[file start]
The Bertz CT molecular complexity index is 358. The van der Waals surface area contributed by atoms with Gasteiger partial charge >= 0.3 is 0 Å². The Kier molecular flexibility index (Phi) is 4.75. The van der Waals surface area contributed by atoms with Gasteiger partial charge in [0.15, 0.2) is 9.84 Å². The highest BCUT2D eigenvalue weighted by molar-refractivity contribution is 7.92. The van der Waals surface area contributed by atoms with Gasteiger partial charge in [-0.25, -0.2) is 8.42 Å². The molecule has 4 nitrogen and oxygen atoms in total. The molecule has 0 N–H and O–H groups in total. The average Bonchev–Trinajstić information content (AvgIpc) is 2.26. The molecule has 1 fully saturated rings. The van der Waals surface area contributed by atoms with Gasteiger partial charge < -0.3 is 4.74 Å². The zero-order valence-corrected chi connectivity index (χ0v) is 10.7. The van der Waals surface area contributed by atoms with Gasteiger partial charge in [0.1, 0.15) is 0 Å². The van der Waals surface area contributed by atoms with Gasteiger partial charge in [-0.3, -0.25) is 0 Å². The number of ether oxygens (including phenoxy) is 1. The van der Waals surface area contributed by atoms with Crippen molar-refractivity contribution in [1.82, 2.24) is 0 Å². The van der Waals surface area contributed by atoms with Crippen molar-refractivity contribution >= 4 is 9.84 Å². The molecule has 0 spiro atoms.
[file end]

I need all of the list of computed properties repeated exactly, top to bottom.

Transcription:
The Bertz CT molecular complexity index is 358. The van der Waals surface area contributed by atoms with Gasteiger partial charge >= 0.3 is 0 Å². The Kier molecular flexibility index (Phi) is 4.75. The van der Waals surface area contributed by atoms with Gasteiger partial charge in [0.15, 0.2) is 9.84 Å². The highest BCUT2D eigenvalue weighted by molar-refractivity contribution is 7.92. The van der Waals surface area contributed by atoms with Gasteiger partial charge in [-0.25, -0.2) is 8.42 Å². The molecule has 4 nitrogen and oxygen atoms in total. The molecule has 0 N–H and O–H groups in total. The average Bonchev–Trinajstić information content (AvgIpc) is 2.26. The molecule has 1 fully saturated rings. The van der Waals surface area contributed by atoms with Gasteiger partial charge < -0.3 is 4.74 Å². The zero-order valence-corrected chi connectivity index (χ0v) is 10.7. The van der Waals surface area contributed by atoms with Gasteiger partial charge in [0.1, 0.15) is 0 Å². The van der Waals surface area contributed by atoms with Gasteiger partial charge in [-0.3, -0.25) is 0 Å². The number of ether oxygens (including phenoxy) is 1. The van der Waals surface area contributed by atoms with Crippen molar-refractivity contribution in [1.82, 2.24) is 0 Å². The van der Waals surface area contributed by atoms with Crippen molar-refractivity contribution >= 4 is 9.84 Å². The molecule has 0 spiro atoms.